Iran and IAEA start talks on unexplained uranium traces

UN nuclear watchdog looks for explanations about origin of uranium traces found at undeclared locations in Iran

In this image made from April 17, 2021, video released by the Islamic Republic Iran Broadcasting, IRIB, state-run TV, various centrifuge machines line the hall damaged on Sunday, April 11, 2021, at the Natanz Uranium Enrichment Facility, some 200 miles (322 km) south of the capital Tehran, Iran. Iran named a suspect Saturday in the attack on its Natanz nuclear facility that damaged centrifuges there, as Reza Karimi and said he had fled the country "hours before" the sabotage happened. (IRIB via AP, File)
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The UN nuclear watchdog started talks with Iran on Monday aimed at obtaining explanations about the origin of uranium traces in the country, an issue that could affect efforts to revive Tehran's 2015 nuclear deal.

An agreement to hold the talks helped to persuade European powers to delay seeking a resolution criticising Iran at a meeting of the International Atomic Energy Agency's 35-nation board of governors last month.

That avoided an escalation with Iran that could have hurt efforts to bring Washington and Tehran back into full compliance with the 2015 deal, under which Iran agreed to limits on its nuclear programme in return for lifting sanctions.

Failure to make progress on explaining the uranium traces could mean France, Britain and Germany push for a resolution with US backing by the next IAEA board meeting in June.

"The IAEA and Iran began today to engage in a focused process aimed at clarifying outstanding safeguards issues," the IAEA said.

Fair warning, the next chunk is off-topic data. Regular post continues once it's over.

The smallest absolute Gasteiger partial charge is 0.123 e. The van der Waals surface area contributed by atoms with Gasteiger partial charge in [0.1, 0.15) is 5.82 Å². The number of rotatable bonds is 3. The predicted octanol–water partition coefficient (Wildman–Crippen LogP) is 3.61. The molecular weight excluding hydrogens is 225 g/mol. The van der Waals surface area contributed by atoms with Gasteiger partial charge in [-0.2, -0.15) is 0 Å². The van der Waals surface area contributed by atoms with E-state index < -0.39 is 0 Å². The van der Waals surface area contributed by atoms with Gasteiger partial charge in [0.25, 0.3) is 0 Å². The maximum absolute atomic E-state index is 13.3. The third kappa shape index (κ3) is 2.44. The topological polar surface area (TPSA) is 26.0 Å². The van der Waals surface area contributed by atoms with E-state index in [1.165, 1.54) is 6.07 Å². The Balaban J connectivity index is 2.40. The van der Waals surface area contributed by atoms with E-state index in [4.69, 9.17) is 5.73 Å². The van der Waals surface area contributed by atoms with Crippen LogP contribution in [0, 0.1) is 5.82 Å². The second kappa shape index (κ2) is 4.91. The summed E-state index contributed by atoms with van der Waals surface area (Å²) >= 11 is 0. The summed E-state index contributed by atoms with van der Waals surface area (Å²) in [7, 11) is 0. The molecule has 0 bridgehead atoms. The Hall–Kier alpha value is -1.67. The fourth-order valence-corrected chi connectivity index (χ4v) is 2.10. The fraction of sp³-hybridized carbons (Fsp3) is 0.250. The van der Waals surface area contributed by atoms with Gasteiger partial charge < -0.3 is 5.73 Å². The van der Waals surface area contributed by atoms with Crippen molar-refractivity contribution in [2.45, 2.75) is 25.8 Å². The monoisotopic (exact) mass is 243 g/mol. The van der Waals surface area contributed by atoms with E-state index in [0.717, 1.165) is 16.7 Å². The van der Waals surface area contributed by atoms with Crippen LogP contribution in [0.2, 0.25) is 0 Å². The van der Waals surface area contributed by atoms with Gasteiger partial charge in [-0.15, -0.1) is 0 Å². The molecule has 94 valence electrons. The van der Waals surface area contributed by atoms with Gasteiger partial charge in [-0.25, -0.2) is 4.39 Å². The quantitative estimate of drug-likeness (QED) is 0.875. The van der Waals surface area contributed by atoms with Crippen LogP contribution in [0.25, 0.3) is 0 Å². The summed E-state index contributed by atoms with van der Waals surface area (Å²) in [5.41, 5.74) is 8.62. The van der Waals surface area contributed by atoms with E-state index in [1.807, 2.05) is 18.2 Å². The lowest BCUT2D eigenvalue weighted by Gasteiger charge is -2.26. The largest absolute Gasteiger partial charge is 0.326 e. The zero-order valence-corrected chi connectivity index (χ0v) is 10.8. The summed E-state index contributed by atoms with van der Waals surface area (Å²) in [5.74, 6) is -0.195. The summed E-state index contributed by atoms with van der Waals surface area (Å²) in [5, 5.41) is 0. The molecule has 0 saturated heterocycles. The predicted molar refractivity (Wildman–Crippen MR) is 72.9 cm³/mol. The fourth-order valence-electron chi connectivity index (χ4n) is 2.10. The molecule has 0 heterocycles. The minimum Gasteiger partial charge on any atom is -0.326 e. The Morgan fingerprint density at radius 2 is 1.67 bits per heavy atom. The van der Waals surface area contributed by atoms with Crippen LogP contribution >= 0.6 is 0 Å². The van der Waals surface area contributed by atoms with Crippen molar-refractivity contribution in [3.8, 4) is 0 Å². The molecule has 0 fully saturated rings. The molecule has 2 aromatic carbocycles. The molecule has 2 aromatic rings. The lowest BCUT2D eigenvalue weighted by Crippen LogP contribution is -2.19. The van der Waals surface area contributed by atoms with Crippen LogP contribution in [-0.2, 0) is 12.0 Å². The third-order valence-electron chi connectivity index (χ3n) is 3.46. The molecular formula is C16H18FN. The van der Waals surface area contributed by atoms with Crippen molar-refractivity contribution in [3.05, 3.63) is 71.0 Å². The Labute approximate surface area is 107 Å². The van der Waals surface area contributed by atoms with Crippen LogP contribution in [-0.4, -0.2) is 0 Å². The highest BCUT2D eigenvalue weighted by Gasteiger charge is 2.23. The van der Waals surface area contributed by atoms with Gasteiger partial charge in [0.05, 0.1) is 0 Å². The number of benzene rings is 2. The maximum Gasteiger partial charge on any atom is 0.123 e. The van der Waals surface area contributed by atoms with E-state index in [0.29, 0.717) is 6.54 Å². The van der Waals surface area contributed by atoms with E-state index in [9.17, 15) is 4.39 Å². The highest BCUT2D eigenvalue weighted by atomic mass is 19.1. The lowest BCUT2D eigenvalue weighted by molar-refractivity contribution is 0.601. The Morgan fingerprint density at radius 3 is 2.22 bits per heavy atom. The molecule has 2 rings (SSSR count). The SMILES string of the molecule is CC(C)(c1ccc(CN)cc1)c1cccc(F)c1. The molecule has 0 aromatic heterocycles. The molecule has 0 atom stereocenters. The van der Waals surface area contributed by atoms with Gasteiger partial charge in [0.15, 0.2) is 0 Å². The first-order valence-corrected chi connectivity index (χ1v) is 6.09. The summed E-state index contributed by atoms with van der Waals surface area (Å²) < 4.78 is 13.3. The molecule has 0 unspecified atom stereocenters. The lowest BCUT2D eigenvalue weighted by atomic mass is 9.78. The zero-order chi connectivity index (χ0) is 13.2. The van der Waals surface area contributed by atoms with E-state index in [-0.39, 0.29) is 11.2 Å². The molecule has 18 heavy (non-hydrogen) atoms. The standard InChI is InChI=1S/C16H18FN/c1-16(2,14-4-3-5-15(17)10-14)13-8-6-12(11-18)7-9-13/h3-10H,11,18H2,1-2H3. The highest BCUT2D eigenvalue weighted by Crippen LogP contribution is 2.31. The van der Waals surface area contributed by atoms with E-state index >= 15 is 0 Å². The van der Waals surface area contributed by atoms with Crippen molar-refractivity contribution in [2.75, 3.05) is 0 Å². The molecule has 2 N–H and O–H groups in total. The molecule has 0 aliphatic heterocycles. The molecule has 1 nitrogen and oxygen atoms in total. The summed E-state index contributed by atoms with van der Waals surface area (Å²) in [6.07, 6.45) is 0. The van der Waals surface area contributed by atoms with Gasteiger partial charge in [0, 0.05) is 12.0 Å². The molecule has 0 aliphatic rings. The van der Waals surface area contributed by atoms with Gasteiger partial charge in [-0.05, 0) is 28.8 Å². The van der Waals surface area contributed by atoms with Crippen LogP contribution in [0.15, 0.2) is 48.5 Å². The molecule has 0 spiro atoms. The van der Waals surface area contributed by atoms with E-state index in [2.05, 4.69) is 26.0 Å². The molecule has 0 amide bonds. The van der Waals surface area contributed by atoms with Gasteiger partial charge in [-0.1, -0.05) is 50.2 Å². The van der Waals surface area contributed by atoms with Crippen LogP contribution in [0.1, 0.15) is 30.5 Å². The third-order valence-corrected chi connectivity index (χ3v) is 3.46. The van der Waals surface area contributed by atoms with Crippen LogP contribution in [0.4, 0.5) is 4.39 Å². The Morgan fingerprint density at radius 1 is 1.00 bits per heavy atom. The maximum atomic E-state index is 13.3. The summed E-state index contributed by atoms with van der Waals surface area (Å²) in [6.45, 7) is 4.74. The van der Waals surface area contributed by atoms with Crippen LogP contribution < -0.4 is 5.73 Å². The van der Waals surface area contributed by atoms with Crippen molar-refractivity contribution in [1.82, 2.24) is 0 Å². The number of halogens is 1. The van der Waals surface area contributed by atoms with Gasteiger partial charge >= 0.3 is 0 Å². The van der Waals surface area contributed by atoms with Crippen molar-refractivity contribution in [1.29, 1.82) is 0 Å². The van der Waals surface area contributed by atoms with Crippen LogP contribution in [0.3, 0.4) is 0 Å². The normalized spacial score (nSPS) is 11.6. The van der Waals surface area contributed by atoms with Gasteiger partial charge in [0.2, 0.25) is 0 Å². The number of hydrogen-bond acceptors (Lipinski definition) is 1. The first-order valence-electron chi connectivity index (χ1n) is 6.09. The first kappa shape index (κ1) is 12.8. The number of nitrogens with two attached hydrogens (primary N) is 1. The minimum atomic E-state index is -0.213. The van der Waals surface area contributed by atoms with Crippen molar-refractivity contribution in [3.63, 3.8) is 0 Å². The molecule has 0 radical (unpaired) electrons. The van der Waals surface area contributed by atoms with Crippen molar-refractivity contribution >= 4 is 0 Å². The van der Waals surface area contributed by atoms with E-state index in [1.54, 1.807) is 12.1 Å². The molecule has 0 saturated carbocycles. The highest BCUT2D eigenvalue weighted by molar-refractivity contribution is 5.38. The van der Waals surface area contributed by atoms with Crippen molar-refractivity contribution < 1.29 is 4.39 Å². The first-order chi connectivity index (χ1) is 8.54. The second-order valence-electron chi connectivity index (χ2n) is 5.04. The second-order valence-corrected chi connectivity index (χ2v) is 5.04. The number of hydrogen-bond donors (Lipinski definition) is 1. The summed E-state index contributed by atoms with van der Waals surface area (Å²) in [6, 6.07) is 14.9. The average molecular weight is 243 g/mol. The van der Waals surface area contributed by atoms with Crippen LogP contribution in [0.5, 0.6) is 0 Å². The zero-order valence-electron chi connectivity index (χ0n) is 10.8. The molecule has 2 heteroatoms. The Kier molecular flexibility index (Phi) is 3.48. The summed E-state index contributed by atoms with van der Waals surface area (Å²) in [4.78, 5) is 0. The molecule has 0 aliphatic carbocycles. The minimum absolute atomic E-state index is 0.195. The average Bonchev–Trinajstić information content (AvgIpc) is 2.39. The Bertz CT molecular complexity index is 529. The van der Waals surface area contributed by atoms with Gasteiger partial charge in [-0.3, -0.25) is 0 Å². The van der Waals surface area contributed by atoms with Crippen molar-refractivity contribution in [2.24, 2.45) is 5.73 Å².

The Iran nuclear deal effectively drew a line under what the IAEA and US intelligence agencies believe was a secret, co-ordinated nuclear weapons programme that Iran halted in 2003.

Iran denies seeking to develop nuclear weapons.

But in the past two years, IAEA inspectors found traces of processed uranium at three sites Iran had not declared, suggesting Tehran had nuclear material connected to old activities that remains unaccounted for.

The IAEA must track that material down to be sure Iran is not diverting any to make nuclear weapons.

The issue has complicated the diplomatic effort to resurrect the 2015 deal, which former US president Donald Trump abandoned in 2018.

That prompted Iran to breach the limits of the accord.

US President Joe Biden aims to resurrect the deal but the White House and Tehran are at odds over how to do that.

A first IAEA-Iran meeting to discuss the uranium traces was due to take place in Tehran in early April, but that was delayed as talks to rescue the deal, involving its remaining parties and indirectly the US, were being arranged in Vienna.

"Today's meeting took place in Vienna, as participating Iranian experts are also involved in separate meetings on the Joint Comprehensive Plan of Action at another location in the Austrian capital," the IAEA said.